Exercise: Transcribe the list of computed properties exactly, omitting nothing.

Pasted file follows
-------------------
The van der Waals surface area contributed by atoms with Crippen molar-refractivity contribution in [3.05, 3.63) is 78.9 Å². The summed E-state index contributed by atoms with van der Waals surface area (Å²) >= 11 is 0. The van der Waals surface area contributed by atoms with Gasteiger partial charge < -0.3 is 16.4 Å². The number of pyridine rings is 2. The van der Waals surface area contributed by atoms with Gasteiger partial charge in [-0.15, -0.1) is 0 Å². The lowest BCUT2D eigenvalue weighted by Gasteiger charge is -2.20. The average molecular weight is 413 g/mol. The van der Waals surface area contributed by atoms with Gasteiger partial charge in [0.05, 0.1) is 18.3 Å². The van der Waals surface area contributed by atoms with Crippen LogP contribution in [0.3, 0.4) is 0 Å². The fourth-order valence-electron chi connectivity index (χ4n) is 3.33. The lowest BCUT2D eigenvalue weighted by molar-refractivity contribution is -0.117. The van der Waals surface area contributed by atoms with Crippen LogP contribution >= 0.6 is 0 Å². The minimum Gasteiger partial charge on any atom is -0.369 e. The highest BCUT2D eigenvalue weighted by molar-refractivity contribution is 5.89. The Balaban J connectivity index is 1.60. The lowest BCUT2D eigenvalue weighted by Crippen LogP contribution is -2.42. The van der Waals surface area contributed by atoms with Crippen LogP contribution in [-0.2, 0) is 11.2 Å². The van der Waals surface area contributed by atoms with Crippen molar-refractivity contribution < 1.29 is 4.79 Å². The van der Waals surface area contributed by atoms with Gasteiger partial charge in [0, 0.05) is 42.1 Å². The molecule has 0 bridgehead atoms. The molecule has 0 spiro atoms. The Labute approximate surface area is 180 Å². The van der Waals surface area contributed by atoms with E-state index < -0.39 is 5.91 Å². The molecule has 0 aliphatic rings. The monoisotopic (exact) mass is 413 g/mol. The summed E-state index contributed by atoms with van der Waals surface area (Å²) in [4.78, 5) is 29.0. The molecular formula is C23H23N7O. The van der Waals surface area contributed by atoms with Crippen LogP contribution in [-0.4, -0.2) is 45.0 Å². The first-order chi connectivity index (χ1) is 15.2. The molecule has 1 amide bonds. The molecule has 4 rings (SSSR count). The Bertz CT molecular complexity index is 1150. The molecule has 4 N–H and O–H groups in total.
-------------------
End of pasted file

The van der Waals surface area contributed by atoms with Crippen molar-refractivity contribution in [3.05, 3.63) is 78.9 Å². The summed E-state index contributed by atoms with van der Waals surface area (Å²) >= 11 is 0. The van der Waals surface area contributed by atoms with Gasteiger partial charge < -0.3 is 16.4 Å². The number of pyridine rings is 2. The van der Waals surface area contributed by atoms with Gasteiger partial charge in [-0.15, -0.1) is 0 Å². The lowest BCUT2D eigenvalue weighted by Gasteiger charge is -2.20. The average molecular weight is 413 g/mol. The van der Waals surface area contributed by atoms with Gasteiger partial charge in [0.05, 0.1) is 18.3 Å². The van der Waals surface area contributed by atoms with Crippen LogP contribution in [0.3, 0.4) is 0 Å². The fourth-order valence-electron chi connectivity index (χ4n) is 3.33. The lowest BCUT2D eigenvalue weighted by molar-refractivity contribution is -0.117. The van der Waals surface area contributed by atoms with Crippen LogP contribution >= 0.6 is 0 Å². The minimum Gasteiger partial charge on any atom is -0.369 e. The highest BCUT2D eigenvalue weighted by molar-refractivity contribution is 5.89. The Balaban J connectivity index is 1.60. The lowest BCUT2D eigenvalue weighted by Crippen LogP contribution is -2.42. The van der Waals surface area contributed by atoms with Crippen LogP contribution in [-0.2, 0) is 11.2 Å². The van der Waals surface area contributed by atoms with Crippen molar-refractivity contribution < 1.29 is 4.79 Å². The van der Waals surface area contributed by atoms with Gasteiger partial charge in [0, 0.05) is 42.1 Å². The molecule has 0 bridgehead atoms. The molecule has 0 spiro atoms. The Labute approximate surface area is 180 Å². The van der Waals surface area contributed by atoms with E-state index < -0.39 is 5.91 Å². The molecule has 0 aliphatic rings. The monoisotopic (exact) mass is 413 g/mol. The summed E-state index contributed by atoms with van der Waals surface area (Å²) in [4.78, 5) is 29.0. The molecular formula is C23H23N7O. The van der Waals surface area contributed by atoms with Crippen LogP contribution in [-0.4, -0.2) is 45.0 Å². The first-order chi connectivity index (χ1) is 15.2. The molecule has 1 amide bonds. The molecule has 4 rings (SSSR count). The Bertz CT molecular complexity index is 1150. The molecule has 4 N–H and O–H groups in total.